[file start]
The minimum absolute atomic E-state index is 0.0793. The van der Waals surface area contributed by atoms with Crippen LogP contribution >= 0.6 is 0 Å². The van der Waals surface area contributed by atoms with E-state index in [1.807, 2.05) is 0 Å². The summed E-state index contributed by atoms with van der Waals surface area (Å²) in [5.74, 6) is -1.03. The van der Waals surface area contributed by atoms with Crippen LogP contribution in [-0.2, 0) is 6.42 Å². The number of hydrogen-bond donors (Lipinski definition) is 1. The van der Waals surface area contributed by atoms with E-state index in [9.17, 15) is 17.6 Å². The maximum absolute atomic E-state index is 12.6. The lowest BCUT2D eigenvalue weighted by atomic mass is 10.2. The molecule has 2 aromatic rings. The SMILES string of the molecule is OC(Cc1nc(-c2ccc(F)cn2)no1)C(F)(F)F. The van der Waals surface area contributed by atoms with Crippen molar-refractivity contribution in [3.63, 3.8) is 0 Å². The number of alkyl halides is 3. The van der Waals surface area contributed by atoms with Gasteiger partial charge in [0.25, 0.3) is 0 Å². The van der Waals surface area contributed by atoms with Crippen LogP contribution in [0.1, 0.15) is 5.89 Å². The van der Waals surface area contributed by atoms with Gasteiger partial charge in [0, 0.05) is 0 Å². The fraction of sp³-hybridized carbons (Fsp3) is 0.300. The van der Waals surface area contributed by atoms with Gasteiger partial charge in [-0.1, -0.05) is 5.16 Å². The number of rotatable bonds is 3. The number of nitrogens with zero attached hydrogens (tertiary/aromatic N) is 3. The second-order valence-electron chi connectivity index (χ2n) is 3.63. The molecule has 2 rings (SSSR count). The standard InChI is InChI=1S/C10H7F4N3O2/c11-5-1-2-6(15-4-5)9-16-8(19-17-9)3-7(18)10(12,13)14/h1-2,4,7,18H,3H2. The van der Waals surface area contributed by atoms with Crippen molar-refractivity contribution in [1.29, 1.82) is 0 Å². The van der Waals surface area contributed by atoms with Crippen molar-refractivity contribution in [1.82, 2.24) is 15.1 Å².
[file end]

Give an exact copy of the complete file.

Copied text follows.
The minimum absolute atomic E-state index is 0.0793. The van der Waals surface area contributed by atoms with Crippen LogP contribution >= 0.6 is 0 Å². The van der Waals surface area contributed by atoms with E-state index in [1.807, 2.05) is 0 Å². The summed E-state index contributed by atoms with van der Waals surface area (Å²) in [5.74, 6) is -1.03. The van der Waals surface area contributed by atoms with Crippen LogP contribution in [-0.2, 0) is 6.42 Å². The number of hydrogen-bond donors (Lipinski definition) is 1. The van der Waals surface area contributed by atoms with E-state index in [9.17, 15) is 17.6 Å². The maximum absolute atomic E-state index is 12.6. The lowest BCUT2D eigenvalue weighted by atomic mass is 10.2. The molecule has 2 aromatic rings. The SMILES string of the molecule is OC(Cc1nc(-c2ccc(F)cn2)no1)C(F)(F)F. The van der Waals surface area contributed by atoms with Crippen molar-refractivity contribution in [3.63, 3.8) is 0 Å². The number of alkyl halides is 3. The van der Waals surface area contributed by atoms with Gasteiger partial charge in [0.25, 0.3) is 0 Å². The van der Waals surface area contributed by atoms with Crippen LogP contribution in [0.1, 0.15) is 5.89 Å². The van der Waals surface area contributed by atoms with Gasteiger partial charge in [0, 0.05) is 0 Å². The fraction of sp³-hybridized carbons (Fsp3) is 0.300. The van der Waals surface area contributed by atoms with Gasteiger partial charge in [-0.1, -0.05) is 5.16 Å². The number of rotatable bonds is 3. The number of nitrogens with zero attached hydrogens (tertiary/aromatic N) is 3. The second-order valence-electron chi connectivity index (χ2n) is 3.63. The molecule has 2 rings (SSSR count). The standard InChI is InChI=1S/C10H7F4N3O2/c11-5-1-2-6(15-4-5)9-16-8(19-17-9)3-7(18)10(12,13)14/h1-2,4,7,18H,3H2. The van der Waals surface area contributed by atoms with Crippen molar-refractivity contribution in [1.29, 1.82) is 0 Å². The van der Waals surface area contributed by atoms with Crippen molar-refractivity contribution in [1.82, 2.24) is 15.1 Å².